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Updated: August 4, 2013 14:26 IST

The Coursera advantage

Aishwarya s.
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The flexibility in timings makes Coursera extremely popular
Special Arrangement The flexibility in timings makes Coursera extremely popular

Free-time can be used productively by signing up for any number of online courses with portals such as Coursera.

By offering courses as offbeat and varied as “History of Rock” and “The Brief History of Humankind,” Coursera has steadily garnered the attention of students, as well as the working population.

The realm of education has expanded widely with the advent of the Internet and new technologies. Coursera, founded in 2009 has redefined distance learning by allowing people to take courses from 83 leading universities and professional development institutions across the world.

Virtual classroom

Most colleges in India do not provide students with enough opportunities to venture outside the course they have chosen, which hinders the students’ learning.

Coursera can prove to be a useful addition for those interested in exploring other academic disciplines. Malathi Jogi, an Economics student, took up a course in philosophy offered by the University of Edinburgh. She says, “Coursera is a new approach to education, which is several shades better than what I've received in my years as a student here.”

Archana S., a C.A. student in Mumbai, currently taking the course “Introduction to Arts; Concepts and Techniques” offered from Pennsylvania State University, says, “I’ve always been passionate about art and this course has given me an opportunity to explore my artistic side.” She adds that the course has introduced her to facets of art she was unaware of.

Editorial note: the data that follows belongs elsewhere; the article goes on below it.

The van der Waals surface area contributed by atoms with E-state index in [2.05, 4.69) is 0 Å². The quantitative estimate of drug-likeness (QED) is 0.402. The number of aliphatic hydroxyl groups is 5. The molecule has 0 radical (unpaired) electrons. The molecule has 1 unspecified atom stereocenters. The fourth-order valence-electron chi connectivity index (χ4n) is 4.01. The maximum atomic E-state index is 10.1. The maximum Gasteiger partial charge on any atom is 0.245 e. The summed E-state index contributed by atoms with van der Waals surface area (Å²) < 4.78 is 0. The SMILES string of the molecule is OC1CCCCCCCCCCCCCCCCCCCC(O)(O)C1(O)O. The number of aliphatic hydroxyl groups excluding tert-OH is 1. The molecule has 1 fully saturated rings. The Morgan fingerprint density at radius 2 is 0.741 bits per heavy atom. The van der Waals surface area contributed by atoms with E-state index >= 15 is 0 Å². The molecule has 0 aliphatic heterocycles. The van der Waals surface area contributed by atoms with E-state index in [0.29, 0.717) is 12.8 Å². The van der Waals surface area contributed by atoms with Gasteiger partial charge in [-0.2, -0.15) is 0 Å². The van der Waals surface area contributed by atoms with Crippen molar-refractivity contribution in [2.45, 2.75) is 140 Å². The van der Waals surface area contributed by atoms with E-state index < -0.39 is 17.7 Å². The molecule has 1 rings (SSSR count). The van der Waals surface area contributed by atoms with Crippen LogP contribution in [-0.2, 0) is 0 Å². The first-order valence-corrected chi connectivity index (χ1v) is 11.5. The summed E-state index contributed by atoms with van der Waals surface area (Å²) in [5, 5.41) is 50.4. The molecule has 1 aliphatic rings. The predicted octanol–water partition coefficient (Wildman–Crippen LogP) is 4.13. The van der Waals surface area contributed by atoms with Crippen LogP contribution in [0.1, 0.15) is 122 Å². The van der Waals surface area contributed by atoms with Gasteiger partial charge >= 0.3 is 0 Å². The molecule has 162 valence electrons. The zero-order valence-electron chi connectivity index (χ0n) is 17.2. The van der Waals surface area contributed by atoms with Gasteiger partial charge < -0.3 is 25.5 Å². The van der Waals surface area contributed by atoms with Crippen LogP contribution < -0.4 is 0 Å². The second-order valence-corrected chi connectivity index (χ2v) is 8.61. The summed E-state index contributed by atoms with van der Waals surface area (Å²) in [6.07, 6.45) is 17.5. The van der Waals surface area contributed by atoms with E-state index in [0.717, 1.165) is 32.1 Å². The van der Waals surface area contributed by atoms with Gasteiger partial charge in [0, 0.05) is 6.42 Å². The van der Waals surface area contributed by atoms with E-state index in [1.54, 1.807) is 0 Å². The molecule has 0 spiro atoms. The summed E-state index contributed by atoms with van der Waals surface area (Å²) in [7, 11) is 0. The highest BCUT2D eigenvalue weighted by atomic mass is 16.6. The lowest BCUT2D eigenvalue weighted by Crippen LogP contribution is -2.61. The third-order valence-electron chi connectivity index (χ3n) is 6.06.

The method of learning on Coursera usually involves video lectures and requires students to read prescribed books and articles for better understanding of the subject. Regular tests, assignments and peer assessments keep students on their toes. On completion of a course, several universities award a Certificate of Accomplishment signed by the instructor.

This was one of the factors that pushed Abhishek Swaminathan, who is pursuing a master’s in Industrial Design, to enrol in an Operations Management course from Wharton School of the University of Pennsylvania. He says, “I consider it a complementary skill and hope to use it when I work in the industry.”

Lavanya Machiraju, an Arts student, has enrolled herself in finance courses on the website. She says, “Coursera is beneficial because it gives you an in-depth 10-week course on a particular module or subject, usually by lecturers from top colleges like Brown or Michigan or Columbia.” She also points out some drawbacks such as not being able to communicate directly with the professors and not receiving feedback from them on assignments.

Beyond the office

One of Coursera’s biggest strengths lies in its broad appeal. It gives those who are employed a chance to study subjects they could not take as students. Many manage to juggle work and studies efficiently. Sudhamshu Hebbar, a software developer, devotes about two hours every night to the courses he has taken. He has completed courses like “Computational Photography” and “Understanding Einstein - Special Theory of Relativity.”

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So true! The efficacy of the article by Aishwarya is crystal clear; especially given the fact that I am myself an online tutor, teaching students across the world with the help of virtual tools.

from:  Sujatha Natarajan
Posted on: Aug 5, 2013 at 16:25 IST

I signed up for three courses, one from each leading university, and
it's an amazing experience. The virtual classes are always encouraging
and new techniques of teaching can be explored, offering us a variety of
ways to indulge in discussions and getting our FAQs answered.

from:  Aaliya Thahseen
Posted on: Aug 5, 2013 at 05:08 IST
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